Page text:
...and other complex backgrounds...
I came across an insanely detailed background drawing from Oliver and Company on Animation Backgrounds (a great resource, btw).
At first, I tried drawing it freehand, the same way I would a portrait. That proved difficult, but insightful.
So I decided to draw it in a way I'd never drawn a background before, and I found it extremely valuable to use for complex cityscapes and aerial shots.
I also find writing down my process helps me remember it better later, even if I never look at what I wrote down ever again.
So here it is:
1) Thumbnail/rough it out
2) Draw the ground plane or surface on which the buildings are built on
3) Grid the surface/ground plane
4) Draw boxes for groups of buildings (not for individual buildings yet)
5) Small boxes for groups of small buildings (usually closer to the shore/edge of city)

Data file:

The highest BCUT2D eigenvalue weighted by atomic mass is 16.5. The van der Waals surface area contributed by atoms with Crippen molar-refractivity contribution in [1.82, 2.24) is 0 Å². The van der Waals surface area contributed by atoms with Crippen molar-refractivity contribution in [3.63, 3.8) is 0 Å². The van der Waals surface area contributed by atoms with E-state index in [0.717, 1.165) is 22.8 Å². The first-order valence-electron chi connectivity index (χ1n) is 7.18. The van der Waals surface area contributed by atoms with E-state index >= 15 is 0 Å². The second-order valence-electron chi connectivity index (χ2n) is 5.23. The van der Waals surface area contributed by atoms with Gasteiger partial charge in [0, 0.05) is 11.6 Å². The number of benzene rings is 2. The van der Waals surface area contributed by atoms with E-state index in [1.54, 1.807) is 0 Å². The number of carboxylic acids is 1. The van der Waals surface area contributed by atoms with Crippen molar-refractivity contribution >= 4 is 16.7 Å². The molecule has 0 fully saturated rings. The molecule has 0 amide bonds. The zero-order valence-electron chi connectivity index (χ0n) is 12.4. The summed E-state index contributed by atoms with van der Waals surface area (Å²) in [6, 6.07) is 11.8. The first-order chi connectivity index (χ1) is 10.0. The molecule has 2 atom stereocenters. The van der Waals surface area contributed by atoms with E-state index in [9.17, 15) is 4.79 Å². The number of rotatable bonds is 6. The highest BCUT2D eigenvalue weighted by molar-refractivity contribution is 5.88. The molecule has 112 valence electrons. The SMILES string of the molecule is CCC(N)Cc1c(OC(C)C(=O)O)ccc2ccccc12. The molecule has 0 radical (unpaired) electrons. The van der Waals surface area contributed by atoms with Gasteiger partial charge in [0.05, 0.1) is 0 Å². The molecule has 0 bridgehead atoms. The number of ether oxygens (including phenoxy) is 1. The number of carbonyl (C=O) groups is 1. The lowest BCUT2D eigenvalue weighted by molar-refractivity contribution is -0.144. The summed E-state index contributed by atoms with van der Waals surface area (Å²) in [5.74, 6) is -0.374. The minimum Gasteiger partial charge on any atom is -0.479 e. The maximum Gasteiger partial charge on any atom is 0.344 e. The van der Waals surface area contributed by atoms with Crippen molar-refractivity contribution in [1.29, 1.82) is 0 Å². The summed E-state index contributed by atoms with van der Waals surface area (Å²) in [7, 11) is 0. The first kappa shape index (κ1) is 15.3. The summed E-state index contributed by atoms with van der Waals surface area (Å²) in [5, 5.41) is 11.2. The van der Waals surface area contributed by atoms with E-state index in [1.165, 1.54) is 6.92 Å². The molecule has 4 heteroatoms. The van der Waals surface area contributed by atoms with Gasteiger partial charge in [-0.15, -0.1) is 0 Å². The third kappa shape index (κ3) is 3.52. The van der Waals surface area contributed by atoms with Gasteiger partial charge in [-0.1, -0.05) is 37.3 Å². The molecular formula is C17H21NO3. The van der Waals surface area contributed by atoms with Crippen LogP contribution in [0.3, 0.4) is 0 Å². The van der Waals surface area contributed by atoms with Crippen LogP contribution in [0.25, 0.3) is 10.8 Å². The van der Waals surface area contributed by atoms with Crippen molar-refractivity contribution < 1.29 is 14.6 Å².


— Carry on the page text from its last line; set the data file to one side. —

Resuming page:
6) Medium boxes for groups of medium size buildings (usually further into the city and makes up most of the cityscape)
7) Large boxes for large individual buildings and landmarks (usually peppered in between medium size buildings and closer to the city centers, also usually closer together than spread out evenly)
8) Leave empty spaces for parks, streets, and other undeveloped spaces. It also makes the drawing clear to understand
9) Break the the boxes down into small buildings. Space the buildings unevenly so as to achieve a naturalistic looking skyline.
10) Use reference to capture as many landmarks as possible to give the drawing flavor and a sense of time and location.